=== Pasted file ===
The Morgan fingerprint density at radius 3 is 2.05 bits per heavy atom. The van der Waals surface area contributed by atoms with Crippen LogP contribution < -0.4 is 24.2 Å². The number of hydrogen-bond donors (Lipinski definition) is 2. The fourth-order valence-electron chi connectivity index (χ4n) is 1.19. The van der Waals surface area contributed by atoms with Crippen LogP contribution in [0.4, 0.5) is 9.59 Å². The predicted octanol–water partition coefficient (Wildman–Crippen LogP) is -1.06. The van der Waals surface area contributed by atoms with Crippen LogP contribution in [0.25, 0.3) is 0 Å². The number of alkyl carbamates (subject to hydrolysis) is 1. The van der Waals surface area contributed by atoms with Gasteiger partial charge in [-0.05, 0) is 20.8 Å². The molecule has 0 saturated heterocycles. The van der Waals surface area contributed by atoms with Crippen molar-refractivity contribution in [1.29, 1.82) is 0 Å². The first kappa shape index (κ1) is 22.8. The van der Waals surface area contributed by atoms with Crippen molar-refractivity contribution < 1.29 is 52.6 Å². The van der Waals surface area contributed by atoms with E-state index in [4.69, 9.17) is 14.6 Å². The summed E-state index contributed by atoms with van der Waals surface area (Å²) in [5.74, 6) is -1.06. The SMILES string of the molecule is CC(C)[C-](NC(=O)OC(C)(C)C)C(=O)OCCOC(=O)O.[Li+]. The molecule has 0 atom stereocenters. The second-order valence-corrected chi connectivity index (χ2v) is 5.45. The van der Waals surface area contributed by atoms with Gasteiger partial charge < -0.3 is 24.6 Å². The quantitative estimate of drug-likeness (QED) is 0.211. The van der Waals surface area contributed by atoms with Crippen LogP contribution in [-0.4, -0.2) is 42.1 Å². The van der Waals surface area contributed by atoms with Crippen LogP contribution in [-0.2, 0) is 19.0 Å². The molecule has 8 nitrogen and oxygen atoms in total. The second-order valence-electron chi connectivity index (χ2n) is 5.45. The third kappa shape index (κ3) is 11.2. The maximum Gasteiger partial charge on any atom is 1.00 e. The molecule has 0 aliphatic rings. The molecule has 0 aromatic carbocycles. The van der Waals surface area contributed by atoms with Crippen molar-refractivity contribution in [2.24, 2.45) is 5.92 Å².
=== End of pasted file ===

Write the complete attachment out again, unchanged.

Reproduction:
The Morgan fingerprint density at radius 3 is 2.05 bits per heavy atom. The van der Waals surface area contributed by atoms with Crippen LogP contribution < -0.4 is 24.2 Å². The number of hydrogen-bond donors (Lipinski definition) is 2. The fourth-order valence-electron chi connectivity index (χ4n) is 1.19. The van der Waals surface area contributed by atoms with Crippen LogP contribution in [0.4, 0.5) is 9.59 Å². The predicted octanol–water partition coefficient (Wildman–Crippen LogP) is -1.06. The van der Waals surface area contributed by atoms with Crippen LogP contribution in [0.25, 0.3) is 0 Å². The number of alkyl carbamates (subject to hydrolysis) is 1. The van der Waals surface area contributed by atoms with Gasteiger partial charge in [-0.05, 0) is 20.8 Å². The molecule has 0 saturated heterocycles. The van der Waals surface area contributed by atoms with Crippen molar-refractivity contribution in [1.29, 1.82) is 0 Å². The first kappa shape index (κ1) is 22.8. The van der Waals surface area contributed by atoms with Crippen molar-refractivity contribution < 1.29 is 52.6 Å². The van der Waals surface area contributed by atoms with E-state index in [4.69, 9.17) is 14.6 Å². The summed E-state index contributed by atoms with van der Waals surface area (Å²) in [5.74, 6) is -1.06. The SMILES string of the molecule is CC(C)[C-](NC(=O)OC(C)(C)C)C(=O)OCCOC(=O)O.[Li+]. The molecule has 0 atom stereocenters. The second-order valence-corrected chi connectivity index (χ2v) is 5.45. The van der Waals surface area contributed by atoms with Gasteiger partial charge < -0.3 is 24.6 Å². The quantitative estimate of drug-likeness (QED) is 0.211. The van der Waals surface area contributed by atoms with Crippen LogP contribution in [-0.4, -0.2) is 42.1 Å². The van der Waals surface area contributed by atoms with Crippen LogP contribution in [-0.2, 0) is 19.0 Å². The molecule has 8 nitrogen and oxygen atoms in total. The second-order valence-electron chi connectivity index (χ2n) is 5.45. The third kappa shape index (κ3) is 11.2. The maximum Gasteiger partial charge on any atom is 1.00 e. The molecule has 0 aliphatic rings. The molecule has 0 aromatic carbocycles. The van der Waals surface area contributed by atoms with Crippen molar-refractivity contribution in [2.24, 2.45) is 5.92 Å².